The peaceful processions on 8 and 10 Muharram have been banned in Kashmir since the outbreak of insurgency in 1989. Small mourning rallies and processions are allowed in select areas with sizeable Shia populations. The state authorities say that “emotional religious rituals” could be used by separatists to stoke the anti-India sentiments. Absolutely preposterous. It is like diallowing Guru Purab or Baisakhi in Punjab as Khalistanis might use it to stoke anti-India feelings. The government cannot deny the people their right to peacefully observe religious rituals just because a few senior Shia clerics happen to be heavyweight separatist leaders (Maulana Abbas Ansari is former chairman of Hurriyat Conference and Aga Hasan Mosavi, president of the J&K Anjuman Sharee Shiaan, is an executive member of the Hurriyat Conference. It indeed needs to be highlighted that Tehreek is not a Sunni thing only but Shias play equally catalytic role in it n perhaps thats why State fails to distinguish between Azadi and Azadari processions!
The argument that these processions provoke Sunnis, who may get all riled up and attack Shias, is laughable. There have never been riots in Kashmir between any two communities, so how can the state justify banning Shia processions to prevent riots? I wonder why Ripley’s Believe It Or Not missed it. It is not secret how these processions have become inclusive over the years, with the participation of Sunnis and even Sikhs and Pandits. The Sunnis, in a demographic majority, have been extremely accommodating towards the Shia minority, and both communities have co-existed in harmony and amity for centuries. In turn, both Shias and Sunnis go out of their way in extending their support to rallies and processions taken out by non-Muslims. In the context of Kashmir, communal riots are out of question.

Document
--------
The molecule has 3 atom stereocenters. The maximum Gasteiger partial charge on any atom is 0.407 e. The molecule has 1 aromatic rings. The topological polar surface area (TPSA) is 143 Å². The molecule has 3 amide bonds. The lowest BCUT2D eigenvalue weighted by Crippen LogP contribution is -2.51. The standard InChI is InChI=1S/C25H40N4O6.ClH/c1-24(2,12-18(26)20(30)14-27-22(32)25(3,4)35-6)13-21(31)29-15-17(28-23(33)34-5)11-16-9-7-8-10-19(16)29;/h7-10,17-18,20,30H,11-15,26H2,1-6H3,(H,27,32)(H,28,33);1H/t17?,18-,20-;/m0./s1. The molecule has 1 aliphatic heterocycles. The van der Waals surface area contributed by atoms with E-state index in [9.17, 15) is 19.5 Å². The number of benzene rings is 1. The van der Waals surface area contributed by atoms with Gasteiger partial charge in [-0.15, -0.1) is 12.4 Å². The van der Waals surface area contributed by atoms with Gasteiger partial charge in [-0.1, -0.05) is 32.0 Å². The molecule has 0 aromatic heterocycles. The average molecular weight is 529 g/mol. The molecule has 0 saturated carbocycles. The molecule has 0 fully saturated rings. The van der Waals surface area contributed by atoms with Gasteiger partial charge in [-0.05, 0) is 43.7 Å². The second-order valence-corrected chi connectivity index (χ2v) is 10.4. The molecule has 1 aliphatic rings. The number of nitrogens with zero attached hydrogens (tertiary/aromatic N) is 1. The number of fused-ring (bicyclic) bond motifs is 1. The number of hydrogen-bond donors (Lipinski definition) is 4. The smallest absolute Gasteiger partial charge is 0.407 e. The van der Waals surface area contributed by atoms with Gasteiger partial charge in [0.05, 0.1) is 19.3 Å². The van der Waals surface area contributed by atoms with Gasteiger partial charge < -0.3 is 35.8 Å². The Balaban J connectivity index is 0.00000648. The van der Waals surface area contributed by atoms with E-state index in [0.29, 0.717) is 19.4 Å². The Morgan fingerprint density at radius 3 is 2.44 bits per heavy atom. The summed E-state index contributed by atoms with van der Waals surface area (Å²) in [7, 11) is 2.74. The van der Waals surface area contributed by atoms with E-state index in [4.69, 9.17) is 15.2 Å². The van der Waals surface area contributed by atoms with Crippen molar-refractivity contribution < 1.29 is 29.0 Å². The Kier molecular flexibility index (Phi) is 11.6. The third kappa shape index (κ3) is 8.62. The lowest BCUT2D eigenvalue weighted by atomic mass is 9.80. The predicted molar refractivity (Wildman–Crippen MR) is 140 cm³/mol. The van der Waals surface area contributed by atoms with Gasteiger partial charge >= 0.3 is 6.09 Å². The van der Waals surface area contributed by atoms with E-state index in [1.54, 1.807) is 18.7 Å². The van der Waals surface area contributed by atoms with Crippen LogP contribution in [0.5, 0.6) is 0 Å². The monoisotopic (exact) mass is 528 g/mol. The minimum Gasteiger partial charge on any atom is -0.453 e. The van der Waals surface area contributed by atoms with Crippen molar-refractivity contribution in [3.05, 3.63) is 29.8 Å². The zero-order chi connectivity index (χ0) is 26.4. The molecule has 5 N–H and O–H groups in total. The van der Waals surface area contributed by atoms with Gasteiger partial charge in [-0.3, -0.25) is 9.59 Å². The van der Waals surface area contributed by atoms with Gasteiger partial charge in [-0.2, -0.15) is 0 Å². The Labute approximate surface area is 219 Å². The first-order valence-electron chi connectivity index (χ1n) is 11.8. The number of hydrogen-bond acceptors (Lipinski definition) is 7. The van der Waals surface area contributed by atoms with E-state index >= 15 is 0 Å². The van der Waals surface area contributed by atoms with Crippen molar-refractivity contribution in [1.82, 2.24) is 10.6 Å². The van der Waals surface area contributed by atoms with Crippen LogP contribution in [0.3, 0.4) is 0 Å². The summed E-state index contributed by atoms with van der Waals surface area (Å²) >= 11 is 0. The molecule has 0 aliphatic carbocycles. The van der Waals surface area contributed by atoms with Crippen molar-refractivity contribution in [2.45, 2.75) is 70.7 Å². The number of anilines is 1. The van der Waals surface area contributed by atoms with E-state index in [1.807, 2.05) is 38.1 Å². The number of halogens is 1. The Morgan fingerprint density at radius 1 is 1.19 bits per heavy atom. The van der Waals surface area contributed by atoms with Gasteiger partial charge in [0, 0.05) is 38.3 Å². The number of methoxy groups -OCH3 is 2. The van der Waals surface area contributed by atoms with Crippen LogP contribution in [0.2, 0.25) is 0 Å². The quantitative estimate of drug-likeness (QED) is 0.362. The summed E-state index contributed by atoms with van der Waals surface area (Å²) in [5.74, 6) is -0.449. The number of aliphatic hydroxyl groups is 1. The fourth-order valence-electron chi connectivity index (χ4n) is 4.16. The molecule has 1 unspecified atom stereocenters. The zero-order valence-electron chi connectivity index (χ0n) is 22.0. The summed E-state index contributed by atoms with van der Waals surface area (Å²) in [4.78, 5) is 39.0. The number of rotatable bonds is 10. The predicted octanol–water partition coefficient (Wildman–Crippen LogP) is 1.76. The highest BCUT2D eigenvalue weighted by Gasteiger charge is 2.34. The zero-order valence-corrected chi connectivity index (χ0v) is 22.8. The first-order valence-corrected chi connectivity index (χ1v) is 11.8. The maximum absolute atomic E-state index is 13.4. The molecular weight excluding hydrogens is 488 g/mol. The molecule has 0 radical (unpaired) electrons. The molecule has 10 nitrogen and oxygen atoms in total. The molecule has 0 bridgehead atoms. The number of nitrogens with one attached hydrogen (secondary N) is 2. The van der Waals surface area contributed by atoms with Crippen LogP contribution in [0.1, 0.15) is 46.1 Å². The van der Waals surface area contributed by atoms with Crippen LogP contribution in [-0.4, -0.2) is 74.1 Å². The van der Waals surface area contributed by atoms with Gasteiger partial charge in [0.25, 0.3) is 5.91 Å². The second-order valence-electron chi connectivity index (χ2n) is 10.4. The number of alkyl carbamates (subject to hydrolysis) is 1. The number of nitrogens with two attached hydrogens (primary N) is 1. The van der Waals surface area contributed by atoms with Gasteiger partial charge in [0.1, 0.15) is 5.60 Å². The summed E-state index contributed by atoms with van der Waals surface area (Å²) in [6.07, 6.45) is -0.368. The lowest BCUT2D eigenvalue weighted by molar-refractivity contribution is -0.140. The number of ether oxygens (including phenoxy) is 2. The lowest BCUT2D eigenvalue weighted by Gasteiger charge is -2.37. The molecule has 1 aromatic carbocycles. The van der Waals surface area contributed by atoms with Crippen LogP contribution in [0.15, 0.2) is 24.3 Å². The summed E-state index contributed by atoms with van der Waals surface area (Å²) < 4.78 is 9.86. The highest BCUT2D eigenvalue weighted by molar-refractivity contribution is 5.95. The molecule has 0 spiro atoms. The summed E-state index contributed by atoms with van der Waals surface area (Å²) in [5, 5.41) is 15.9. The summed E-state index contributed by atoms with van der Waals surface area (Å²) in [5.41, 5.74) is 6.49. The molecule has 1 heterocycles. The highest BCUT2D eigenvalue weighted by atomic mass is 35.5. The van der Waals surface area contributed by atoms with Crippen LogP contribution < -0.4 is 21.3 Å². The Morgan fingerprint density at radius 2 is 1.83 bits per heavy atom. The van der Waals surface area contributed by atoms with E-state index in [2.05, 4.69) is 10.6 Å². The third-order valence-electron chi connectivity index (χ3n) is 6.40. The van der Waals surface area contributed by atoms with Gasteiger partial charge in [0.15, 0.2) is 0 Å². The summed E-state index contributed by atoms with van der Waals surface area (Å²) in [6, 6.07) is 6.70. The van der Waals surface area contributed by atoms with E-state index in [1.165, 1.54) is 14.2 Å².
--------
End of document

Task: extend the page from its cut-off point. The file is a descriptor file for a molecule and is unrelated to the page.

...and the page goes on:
The truth is that the state is hell-bent on creating fissures among Kashmiri Muslims on sectarian lines. By provoking Shias against Sunnis, and giving this Muharram ban a sectarian and separatist colour, they want to achieve their sinister targets. They hope that the disintegration of Muslims in Kashmir will be a fatal blow to the Tehreek, the movement and that is what these scheming rulers gun for.
The assault on the processionsists, who bring out the processions in defiance of the ban to exercise their religious freedom, by the police is unprovoked and barbaric. Take this: